An old battery might be slowing down your phone – here’s what you can do about it
The holidays are a time of ample iPhone sales and activations for Apple, but this year also brought some huge drama into the mix – and it could affect all iPhone users.
If you’ve ever felt like your old iPhone ran dramatically slower than it originally did, it might not just be a matter of newer iOS updates pushing it too hard: Apple has now admitted that it slows down devices when their batteries are degraded, in an attempt to maintain battery life and avoid shutdown-causing power spikes.
Apple claims good intentions with the move, but naturally people are incensed about it, believing that it’s a ploy to push them to upgrade to a pricey new phone. Now lawsuits are flying around, and Apple has apologised and offered some potential fixes in the new year.
Here’s a primer on everything that’s happened so far and what you can do to fix your ailing iPhone.
In the weeks before Christmas, internet sleuths started pooling evidence that showed that older iPhones were running significantly slower than they should. The groundswell began on Reddit, and soon developer John Poole from benchmark tester Geekbench shared data that suggested that Apple is throttling, or intentionally slowing, phones when their battery cells are degraded after extensive use.
The Geekbench post claimed that Apple’s unseen change in processing speed is done to “mask a deficiency in battery power.” However, the developer added that it ultimately pushes the suspected narrative that Apple intentionally diminishes its devices after a couple of years to push users towards upgrades. “This fix will also cause users to think, ‘my phone is slow so I should replace it’ not, ‘my phone is slow so I should replace its battery,'” wrote Poole.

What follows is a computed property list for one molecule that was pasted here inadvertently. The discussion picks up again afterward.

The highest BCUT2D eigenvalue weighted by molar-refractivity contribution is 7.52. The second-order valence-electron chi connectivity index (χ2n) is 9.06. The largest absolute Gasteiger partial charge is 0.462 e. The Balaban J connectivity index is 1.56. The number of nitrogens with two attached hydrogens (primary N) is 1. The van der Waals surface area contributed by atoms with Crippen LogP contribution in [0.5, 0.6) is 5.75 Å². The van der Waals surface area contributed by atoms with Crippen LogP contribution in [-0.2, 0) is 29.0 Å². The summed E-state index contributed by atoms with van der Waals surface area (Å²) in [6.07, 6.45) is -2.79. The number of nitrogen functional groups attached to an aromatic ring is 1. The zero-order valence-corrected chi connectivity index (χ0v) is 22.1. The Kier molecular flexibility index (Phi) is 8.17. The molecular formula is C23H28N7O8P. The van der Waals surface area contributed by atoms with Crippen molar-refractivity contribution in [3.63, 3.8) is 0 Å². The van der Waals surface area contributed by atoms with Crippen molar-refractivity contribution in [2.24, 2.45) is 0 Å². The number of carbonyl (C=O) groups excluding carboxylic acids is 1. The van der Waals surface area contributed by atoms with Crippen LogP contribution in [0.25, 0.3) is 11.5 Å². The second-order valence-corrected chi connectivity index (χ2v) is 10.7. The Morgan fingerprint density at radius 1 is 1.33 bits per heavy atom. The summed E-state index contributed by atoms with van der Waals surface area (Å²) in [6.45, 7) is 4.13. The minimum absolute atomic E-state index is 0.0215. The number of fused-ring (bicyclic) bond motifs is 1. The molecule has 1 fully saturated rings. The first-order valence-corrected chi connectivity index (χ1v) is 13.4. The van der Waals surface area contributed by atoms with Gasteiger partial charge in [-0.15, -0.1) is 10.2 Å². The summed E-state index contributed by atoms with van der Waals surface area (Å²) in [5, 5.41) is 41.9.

His post also suggests that replacing the battery in an aging iPhone can reverse the slowing, which Twitter user sam_siruomu backed up by posting benchmark readings from an iPhone 6 using the app CPU DasherX. Before the replacement, the phone showed a CPU Frequency of 600MHz, but it bumped back up to the original setting of 1400MHz with the new battery. That should be a dramatic increase in speed; conversely, imagine how much slower your phone would be with that kind of drop.
Lithium-ion batteries naturally degrade after a certain amount of charge cycles, at which point they can’t go back to full capacity. But rather than have a phone that just doesn’t last as long, Apple’s move gives you a much slower phone to try and counteract the drop in battery life. And there’s no warning about that within iOS.
What’s the big deal?
It’s precisely what Poole suggested: since Apple gives no heads-up within iOS that degraded batteries are leading to your slower phone, your instinct will probably be to replace the phone rather than pay for a much cheaper battery replacement.
Apple’s decision-making process might charitably be called well-meaning, since the goal is to give you a consistent battery usage experience without power spikes that could randomly shut down your phone. But in any case, the solution to give you a much slower phone experience isn’t one that we imagine the vast majority of iPhone owners would choose. Not that you have any choice in the matter, nor any knowledge about what’s happening via iOS.
That’s the key issue: the lack of transparency. Apple made the choice it thought would be best for consumers, but it stikes some people as simply misleading: you suddenly have a slower phone and you don’t know why. Many of us have been in this scenario before, and you just feel helpless and confused.
Now lawsuits are being filed on behalf of iPhone users who feel that they were misled, and they’re seeking class-action status to potentially bring in millions of users who seek some kind of compensation from Apple for this situation. It’s too early to know how far those legal challenges will proceed, but Apple has already made a few moves to try to address the issue.